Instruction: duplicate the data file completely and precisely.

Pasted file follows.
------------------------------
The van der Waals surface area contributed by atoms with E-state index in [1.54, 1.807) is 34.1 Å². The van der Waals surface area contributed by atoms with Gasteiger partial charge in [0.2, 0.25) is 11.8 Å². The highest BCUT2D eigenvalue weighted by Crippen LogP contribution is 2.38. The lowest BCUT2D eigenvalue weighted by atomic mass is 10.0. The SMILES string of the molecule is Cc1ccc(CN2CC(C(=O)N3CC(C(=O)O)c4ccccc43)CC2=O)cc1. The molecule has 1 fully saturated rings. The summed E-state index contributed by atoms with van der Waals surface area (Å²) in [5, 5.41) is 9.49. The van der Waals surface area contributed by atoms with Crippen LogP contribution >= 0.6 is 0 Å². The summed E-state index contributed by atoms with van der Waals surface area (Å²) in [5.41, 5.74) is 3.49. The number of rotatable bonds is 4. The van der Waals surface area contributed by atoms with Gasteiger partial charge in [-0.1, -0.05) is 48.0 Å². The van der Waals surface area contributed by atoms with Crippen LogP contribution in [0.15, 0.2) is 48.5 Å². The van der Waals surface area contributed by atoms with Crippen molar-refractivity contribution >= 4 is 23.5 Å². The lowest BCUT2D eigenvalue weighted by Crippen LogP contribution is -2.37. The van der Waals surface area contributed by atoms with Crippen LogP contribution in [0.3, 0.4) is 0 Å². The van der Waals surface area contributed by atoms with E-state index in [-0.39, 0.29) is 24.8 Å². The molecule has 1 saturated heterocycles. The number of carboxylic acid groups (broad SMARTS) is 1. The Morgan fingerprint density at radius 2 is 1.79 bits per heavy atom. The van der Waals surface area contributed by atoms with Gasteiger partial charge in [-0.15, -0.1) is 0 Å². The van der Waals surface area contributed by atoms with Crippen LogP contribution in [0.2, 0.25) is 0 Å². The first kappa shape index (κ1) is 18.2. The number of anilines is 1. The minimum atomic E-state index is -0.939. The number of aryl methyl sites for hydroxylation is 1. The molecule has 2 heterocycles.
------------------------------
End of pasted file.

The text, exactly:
The van der Waals surface area contributed by atoms with E-state index in [1.54, 1.807) is 34.1 Å². The van der Waals surface area contributed by atoms with Gasteiger partial charge in [0.2, 0.25) is 11.8 Å². The highest BCUT2D eigenvalue weighted by Crippen LogP contribution is 2.38. The lowest BCUT2D eigenvalue weighted by atomic mass is 10.0. The SMILES string of the molecule is Cc1ccc(CN2CC(C(=O)N3CC(C(=O)O)c4ccccc43)CC2=O)cc1. The molecule has 1 fully saturated rings. The summed E-state index contributed by atoms with van der Waals surface area (Å²) in [5, 5.41) is 9.49. The van der Waals surface area contributed by atoms with Crippen LogP contribution >= 0.6 is 0 Å². The summed E-state index contributed by atoms with van der Waals surface area (Å²) in [5.41, 5.74) is 3.49. The number of rotatable bonds is 4. The van der Waals surface area contributed by atoms with Gasteiger partial charge in [-0.1, -0.05) is 48.0 Å². The van der Waals surface area contributed by atoms with Crippen LogP contribution in [0.15, 0.2) is 48.5 Å². The van der Waals surface area contributed by atoms with Crippen molar-refractivity contribution >= 4 is 23.5 Å². The lowest BCUT2D eigenvalue weighted by Crippen LogP contribution is -2.37. The van der Waals surface area contributed by atoms with Crippen LogP contribution in [0.3, 0.4) is 0 Å². The van der Waals surface area contributed by atoms with E-state index in [-0.39, 0.29) is 24.8 Å². The molecule has 1 saturated heterocycles. The number of carboxylic acid groups (broad SMARTS) is 1. The Morgan fingerprint density at radius 2 is 1.79 bits per heavy atom. The van der Waals surface area contributed by atoms with Gasteiger partial charge in [-0.15, -0.1) is 0 Å². The van der Waals surface area contributed by atoms with Crippen LogP contribution in [0.2, 0.25) is 0 Å². The first kappa shape index (κ1) is 18.2. The number of anilines is 1. The minimum atomic E-state index is -0.939. The number of aryl methyl sites for hydroxylation is 1. The molecule has 2 heterocycles.